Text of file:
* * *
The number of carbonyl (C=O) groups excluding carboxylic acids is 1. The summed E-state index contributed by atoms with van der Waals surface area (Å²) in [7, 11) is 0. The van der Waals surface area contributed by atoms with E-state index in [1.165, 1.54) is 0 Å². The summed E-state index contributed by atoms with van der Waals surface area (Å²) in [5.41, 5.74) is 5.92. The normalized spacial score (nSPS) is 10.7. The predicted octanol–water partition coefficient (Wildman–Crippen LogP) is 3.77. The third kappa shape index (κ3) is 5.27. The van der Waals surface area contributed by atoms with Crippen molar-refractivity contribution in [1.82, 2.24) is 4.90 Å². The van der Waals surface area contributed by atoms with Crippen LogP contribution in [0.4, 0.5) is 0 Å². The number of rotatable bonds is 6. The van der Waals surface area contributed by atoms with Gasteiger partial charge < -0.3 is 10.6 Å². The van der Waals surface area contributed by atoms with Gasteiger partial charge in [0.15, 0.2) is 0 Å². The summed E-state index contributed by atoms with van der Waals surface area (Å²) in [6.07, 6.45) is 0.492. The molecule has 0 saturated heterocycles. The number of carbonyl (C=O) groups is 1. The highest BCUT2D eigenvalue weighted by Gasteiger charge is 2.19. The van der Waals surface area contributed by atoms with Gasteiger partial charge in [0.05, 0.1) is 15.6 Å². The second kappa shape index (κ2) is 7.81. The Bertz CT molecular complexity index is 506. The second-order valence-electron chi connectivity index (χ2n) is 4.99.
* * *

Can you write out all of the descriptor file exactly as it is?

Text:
The number of carbonyl (C=O) groups excluding carboxylic acids is 1. The summed E-state index contributed by atoms with van der Waals surface area (Å²) in [7, 11) is 0. The van der Waals surface area contributed by atoms with E-state index in [1.165, 1.54) is 0 Å². The summed E-state index contributed by atoms with van der Waals surface area (Å²) in [5.41, 5.74) is 5.92. The normalized spacial score (nSPS) is 10.7. The predicted octanol–water partition coefficient (Wildman–Crippen LogP) is 3.77. The third kappa shape index (κ3) is 5.27. The van der Waals surface area contributed by atoms with Crippen molar-refractivity contribution in [1.82, 2.24) is 4.90 Å². The van der Waals surface area contributed by atoms with Crippen LogP contribution in [0.4, 0.5) is 0 Å². The number of rotatable bonds is 6. The van der Waals surface area contributed by atoms with Gasteiger partial charge < -0.3 is 10.6 Å². The van der Waals surface area contributed by atoms with Gasteiger partial charge in [0.15, 0.2) is 0 Å². The summed E-state index contributed by atoms with van der Waals surface area (Å²) in [6.07, 6.45) is 0.492. The molecule has 0 saturated heterocycles. The number of carbonyl (C=O) groups is 1. The highest BCUT2D eigenvalue weighted by Gasteiger charge is 2.19. The van der Waals surface area contributed by atoms with Gasteiger partial charge in [0.05, 0.1) is 15.6 Å². The second kappa shape index (κ2) is 7.81. The Bertz CT molecular complexity index is 506. The second-order valence-electron chi connectivity index (χ2n) is 4.99.